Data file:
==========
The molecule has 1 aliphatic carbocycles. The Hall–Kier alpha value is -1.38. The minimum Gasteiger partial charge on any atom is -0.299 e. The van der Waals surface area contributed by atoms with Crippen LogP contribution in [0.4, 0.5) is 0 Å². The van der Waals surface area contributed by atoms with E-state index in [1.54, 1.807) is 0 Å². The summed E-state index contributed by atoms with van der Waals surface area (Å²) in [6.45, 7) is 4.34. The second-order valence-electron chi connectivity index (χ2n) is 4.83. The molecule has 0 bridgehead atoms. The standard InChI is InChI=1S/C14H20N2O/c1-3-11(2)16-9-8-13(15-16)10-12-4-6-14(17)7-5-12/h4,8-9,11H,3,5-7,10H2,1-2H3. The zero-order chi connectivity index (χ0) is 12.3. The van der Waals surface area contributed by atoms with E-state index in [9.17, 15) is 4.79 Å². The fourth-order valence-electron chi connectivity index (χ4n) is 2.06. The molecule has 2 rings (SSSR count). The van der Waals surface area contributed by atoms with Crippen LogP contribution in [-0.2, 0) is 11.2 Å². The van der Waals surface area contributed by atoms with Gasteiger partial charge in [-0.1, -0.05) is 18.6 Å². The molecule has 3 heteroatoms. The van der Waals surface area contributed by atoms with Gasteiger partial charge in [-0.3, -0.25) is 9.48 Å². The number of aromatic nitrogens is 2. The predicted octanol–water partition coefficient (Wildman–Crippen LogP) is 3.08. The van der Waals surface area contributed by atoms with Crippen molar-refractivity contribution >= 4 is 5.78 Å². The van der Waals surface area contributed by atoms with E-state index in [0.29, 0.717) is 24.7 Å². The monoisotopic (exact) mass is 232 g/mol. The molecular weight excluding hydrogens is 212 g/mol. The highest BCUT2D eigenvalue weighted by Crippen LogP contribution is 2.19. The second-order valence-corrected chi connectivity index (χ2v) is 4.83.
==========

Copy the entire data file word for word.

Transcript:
The molecule has 1 aliphatic carbocycles. The Hall–Kier alpha value is -1.38. The minimum Gasteiger partial charge on any atom is -0.299 e. The van der Waals surface area contributed by atoms with Crippen LogP contribution in [0.4, 0.5) is 0 Å². The van der Waals surface area contributed by atoms with E-state index in [1.54, 1.807) is 0 Å². The summed E-state index contributed by atoms with van der Waals surface area (Å²) in [6.45, 7) is 4.34. The second-order valence-electron chi connectivity index (χ2n) is 4.83. The molecule has 0 bridgehead atoms. The standard InChI is InChI=1S/C14H20N2O/c1-3-11(2)16-9-8-13(15-16)10-12-4-6-14(17)7-5-12/h4,8-9,11H,3,5-7,10H2,1-2H3. The zero-order chi connectivity index (χ0) is 12.3. The van der Waals surface area contributed by atoms with E-state index in [9.17, 15) is 4.79 Å². The fourth-order valence-electron chi connectivity index (χ4n) is 2.06. The molecule has 2 rings (SSSR count). The van der Waals surface area contributed by atoms with Crippen LogP contribution in [-0.2, 0) is 11.2 Å². The van der Waals surface area contributed by atoms with Gasteiger partial charge in [-0.1, -0.05) is 18.6 Å². The molecule has 3 heteroatoms. The van der Waals surface area contributed by atoms with Gasteiger partial charge in [-0.3, -0.25) is 9.48 Å². The number of aromatic nitrogens is 2. The predicted octanol–water partition coefficient (Wildman–Crippen LogP) is 3.08. The van der Waals surface area contributed by atoms with Crippen molar-refractivity contribution >= 4 is 5.78 Å². The van der Waals surface area contributed by atoms with E-state index in [0.29, 0.717) is 24.7 Å². The monoisotopic (exact) mass is 232 g/mol. The molecular weight excluding hydrogens is 212 g/mol. The highest BCUT2D eigenvalue weighted by Crippen LogP contribution is 2.19. The second-order valence-corrected chi connectivity index (χ2v) is 4.83.